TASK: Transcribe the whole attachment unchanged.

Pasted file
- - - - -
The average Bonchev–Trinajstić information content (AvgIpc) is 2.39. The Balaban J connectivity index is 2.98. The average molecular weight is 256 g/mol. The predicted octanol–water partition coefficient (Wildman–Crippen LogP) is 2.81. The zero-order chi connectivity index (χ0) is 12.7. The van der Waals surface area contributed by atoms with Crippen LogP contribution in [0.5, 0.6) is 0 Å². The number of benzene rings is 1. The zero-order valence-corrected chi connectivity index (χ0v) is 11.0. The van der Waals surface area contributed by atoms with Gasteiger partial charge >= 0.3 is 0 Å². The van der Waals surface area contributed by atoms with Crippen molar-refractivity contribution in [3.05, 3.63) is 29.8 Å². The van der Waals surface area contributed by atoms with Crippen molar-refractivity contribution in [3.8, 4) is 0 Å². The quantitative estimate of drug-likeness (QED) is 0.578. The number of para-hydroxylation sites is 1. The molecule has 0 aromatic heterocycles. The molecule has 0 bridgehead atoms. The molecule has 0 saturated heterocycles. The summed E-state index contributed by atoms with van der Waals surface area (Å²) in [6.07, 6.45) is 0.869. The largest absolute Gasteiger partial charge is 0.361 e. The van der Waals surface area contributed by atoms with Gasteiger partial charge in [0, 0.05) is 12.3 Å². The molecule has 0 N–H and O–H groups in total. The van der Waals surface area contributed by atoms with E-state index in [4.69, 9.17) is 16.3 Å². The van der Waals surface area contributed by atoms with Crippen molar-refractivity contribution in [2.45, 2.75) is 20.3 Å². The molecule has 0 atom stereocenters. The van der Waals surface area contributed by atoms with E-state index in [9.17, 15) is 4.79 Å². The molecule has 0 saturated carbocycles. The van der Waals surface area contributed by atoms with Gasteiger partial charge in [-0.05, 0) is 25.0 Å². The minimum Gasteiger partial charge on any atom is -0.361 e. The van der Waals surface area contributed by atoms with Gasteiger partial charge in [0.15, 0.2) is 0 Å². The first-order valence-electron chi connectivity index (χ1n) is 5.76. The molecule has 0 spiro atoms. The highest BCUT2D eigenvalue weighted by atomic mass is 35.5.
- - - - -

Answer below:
The average Bonchev–Trinajstić information content (AvgIpc) is 2.39. The Balaban J connectivity index is 2.98. The average molecular weight is 256 g/mol. The predicted octanol–water partition coefficient (Wildman–Crippen LogP) is 2.81. The zero-order chi connectivity index (χ0) is 12.7. The van der Waals surface area contributed by atoms with Crippen LogP contribution in [0.5, 0.6) is 0 Å². The number of benzene rings is 1. The zero-order valence-corrected chi connectivity index (χ0v) is 11.0. The van der Waals surface area contributed by atoms with Gasteiger partial charge >= 0.3 is 0 Å². The van der Waals surface area contributed by atoms with Crippen molar-refractivity contribution in [3.05, 3.63) is 29.8 Å². The van der Waals surface area contributed by atoms with Crippen molar-refractivity contribution in [3.8, 4) is 0 Å². The quantitative estimate of drug-likeness (QED) is 0.578. The number of para-hydroxylation sites is 1. The molecule has 0 aromatic heterocycles. The molecule has 0 bridgehead atoms. The molecule has 0 saturated heterocycles. The summed E-state index contributed by atoms with van der Waals surface area (Å²) in [6.07, 6.45) is 0.869. The largest absolute Gasteiger partial charge is 0.361 e. The van der Waals surface area contributed by atoms with Gasteiger partial charge in [0, 0.05) is 12.3 Å². The molecule has 0 N–H and O–H groups in total. The van der Waals surface area contributed by atoms with E-state index in [4.69, 9.17) is 16.3 Å². The van der Waals surface area contributed by atoms with Crippen molar-refractivity contribution in [2.45, 2.75) is 20.3 Å². The molecule has 0 atom stereocenters. The van der Waals surface area contributed by atoms with E-state index in [9.17, 15) is 4.79 Å². The molecule has 0 saturated carbocycles. The van der Waals surface area contributed by atoms with Gasteiger partial charge in [-0.05, 0) is 25.0 Å². The minimum Gasteiger partial charge on any atom is -0.361 e. The van der Waals surface area contributed by atoms with Gasteiger partial charge in [0.15, 0.2) is 0 Å². The first-order valence-electron chi connectivity index (χ1n) is 5.76. The molecule has 0 spiro atoms. The highest BCUT2D eigenvalue weighted by atomic mass is 35.5.